The Exhibit

SAFA fellows helped curate Exploring the Journals of Gabriel Furman, an exhibit on one opinionated, passionate, and quirky Brooklynite. Furman (1800-1854) was one of nineteenth century Brooklyn’s most avid chroniclers. From 1815 until his death, he wrote regularly in his journals, offering colorful commentary on everything from life as a bachelor to yellow fever and cholera, from Brooklyn history to Jacksonian politics.

In the exhibit, the student fellows analyzed both Furman and the changing Brooklyn in which he lived. Between his birth and death, Furman participated in and chronicled 19th-century Brooklyn’s remarkable transformation from a quiet agricultural hamlet into one of the largest cities in America.

SAFA fellows sought to capture the breadth of Furman’s interests, as well as his unique personality and writing style. They focused on Furman’s observations on the 1832 cholera epidemic, his depictions of African Americans, his commentary on the Mormon religion, and his documentation of the changing built environment of Brooklyn Heights. In four small groups, students selected and transcribed journal entries, conducted secondary source research, wrote exhibit labels, and made suggestions about what other objects to include in the exhibit.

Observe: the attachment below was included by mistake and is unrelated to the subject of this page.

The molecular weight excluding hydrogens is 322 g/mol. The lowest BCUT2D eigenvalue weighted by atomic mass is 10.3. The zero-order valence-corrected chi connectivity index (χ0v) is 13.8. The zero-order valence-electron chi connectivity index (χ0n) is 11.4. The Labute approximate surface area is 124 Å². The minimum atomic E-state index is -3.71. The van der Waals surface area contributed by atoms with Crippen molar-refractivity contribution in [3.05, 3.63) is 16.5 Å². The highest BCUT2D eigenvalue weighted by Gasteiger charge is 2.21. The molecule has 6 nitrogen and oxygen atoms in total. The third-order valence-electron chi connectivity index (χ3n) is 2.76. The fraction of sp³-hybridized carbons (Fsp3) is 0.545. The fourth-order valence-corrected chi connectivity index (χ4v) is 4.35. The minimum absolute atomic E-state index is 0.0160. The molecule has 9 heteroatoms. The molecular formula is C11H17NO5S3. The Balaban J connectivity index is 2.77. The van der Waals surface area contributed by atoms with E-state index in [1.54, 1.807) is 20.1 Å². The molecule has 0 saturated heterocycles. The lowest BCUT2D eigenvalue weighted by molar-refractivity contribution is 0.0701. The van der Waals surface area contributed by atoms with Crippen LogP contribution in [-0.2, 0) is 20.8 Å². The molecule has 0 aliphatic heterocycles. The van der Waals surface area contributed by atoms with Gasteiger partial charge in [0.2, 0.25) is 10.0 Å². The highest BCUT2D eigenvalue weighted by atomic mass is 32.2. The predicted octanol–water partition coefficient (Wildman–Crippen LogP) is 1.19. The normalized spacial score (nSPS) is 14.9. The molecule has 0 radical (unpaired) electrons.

The exhibit also chronicles Gabriel Furman’s promising career and tragic downfall. A lawyer by training, Furman was an influential Brooklyn politician and civic leader. He was also a prominent local intellectual, amassing one of the largest libraries in Kings County. But by the 1830s, Furman had begun taking opium because he believed it to be a common preventative for cholera. He eventually became addicted to the drug, neglected his law practice, and withdrew from public life. Furman died in relative poverty and obscurity in 1854. Through this exhibit, the SAFA fellows have revealed the important contributions of one of Brooklyn’s most complex and prolific residents.

Exploring the Journals of Gabriel Furman is open to the public at Brooklyn Historical Society from Wednesday – Saturday, 12:00 – 5:00 pm. It is located on the second floor, just outside the entrance to the Othmer Library. For more information on visiting the museum, please see this page.